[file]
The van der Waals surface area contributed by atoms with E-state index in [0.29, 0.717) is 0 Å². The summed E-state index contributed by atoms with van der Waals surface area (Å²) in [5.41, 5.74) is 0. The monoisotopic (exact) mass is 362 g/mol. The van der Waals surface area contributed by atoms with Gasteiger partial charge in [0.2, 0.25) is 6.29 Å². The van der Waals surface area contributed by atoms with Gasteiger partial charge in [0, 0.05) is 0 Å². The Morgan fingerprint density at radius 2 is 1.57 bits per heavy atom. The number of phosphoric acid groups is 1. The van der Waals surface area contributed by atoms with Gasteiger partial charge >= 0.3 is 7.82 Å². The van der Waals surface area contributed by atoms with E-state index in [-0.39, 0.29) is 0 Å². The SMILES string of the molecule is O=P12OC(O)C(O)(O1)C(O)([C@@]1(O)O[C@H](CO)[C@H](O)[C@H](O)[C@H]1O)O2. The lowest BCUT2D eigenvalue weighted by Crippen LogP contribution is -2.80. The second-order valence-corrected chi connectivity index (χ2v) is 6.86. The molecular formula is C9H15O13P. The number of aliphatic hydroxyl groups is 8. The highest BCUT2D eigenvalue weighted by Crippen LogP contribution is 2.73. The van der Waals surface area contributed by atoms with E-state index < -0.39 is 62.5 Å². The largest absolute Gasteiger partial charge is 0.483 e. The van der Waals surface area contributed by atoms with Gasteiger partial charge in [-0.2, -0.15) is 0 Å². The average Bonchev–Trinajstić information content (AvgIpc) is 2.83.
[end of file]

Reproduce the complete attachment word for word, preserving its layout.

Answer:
The van der Waals surface area contributed by atoms with E-state index in [0.29, 0.717) is 0 Å². The summed E-state index contributed by atoms with van der Waals surface area (Å²) in [5.41, 5.74) is 0. The monoisotopic (exact) mass is 362 g/mol. The van der Waals surface area contributed by atoms with Gasteiger partial charge in [0.2, 0.25) is 6.29 Å². The van der Waals surface area contributed by atoms with Gasteiger partial charge in [0, 0.05) is 0 Å². The Morgan fingerprint density at radius 2 is 1.57 bits per heavy atom. The number of phosphoric acid groups is 1. The van der Waals surface area contributed by atoms with Gasteiger partial charge >= 0.3 is 7.82 Å². The van der Waals surface area contributed by atoms with E-state index in [-0.39, 0.29) is 0 Å². The SMILES string of the molecule is O=P12OC(O)C(O)(O1)C(O)([C@@]1(O)O[C@H](CO)[C@H](O)[C@H](O)[C@H]1O)O2. The lowest BCUT2D eigenvalue weighted by Crippen LogP contribution is -2.80. The second-order valence-corrected chi connectivity index (χ2v) is 6.86. The molecular formula is C9H15O13P. The number of aliphatic hydroxyl groups is 8. The highest BCUT2D eigenvalue weighted by Crippen LogP contribution is 2.73. The van der Waals surface area contributed by atoms with E-state index < -0.39 is 62.5 Å². The largest absolute Gasteiger partial charge is 0.483 e. The van der Waals surface area contributed by atoms with Gasteiger partial charge in [-0.2, -0.15) is 0 Å². The average Bonchev–Trinajstić information content (AvgIpc) is 2.83.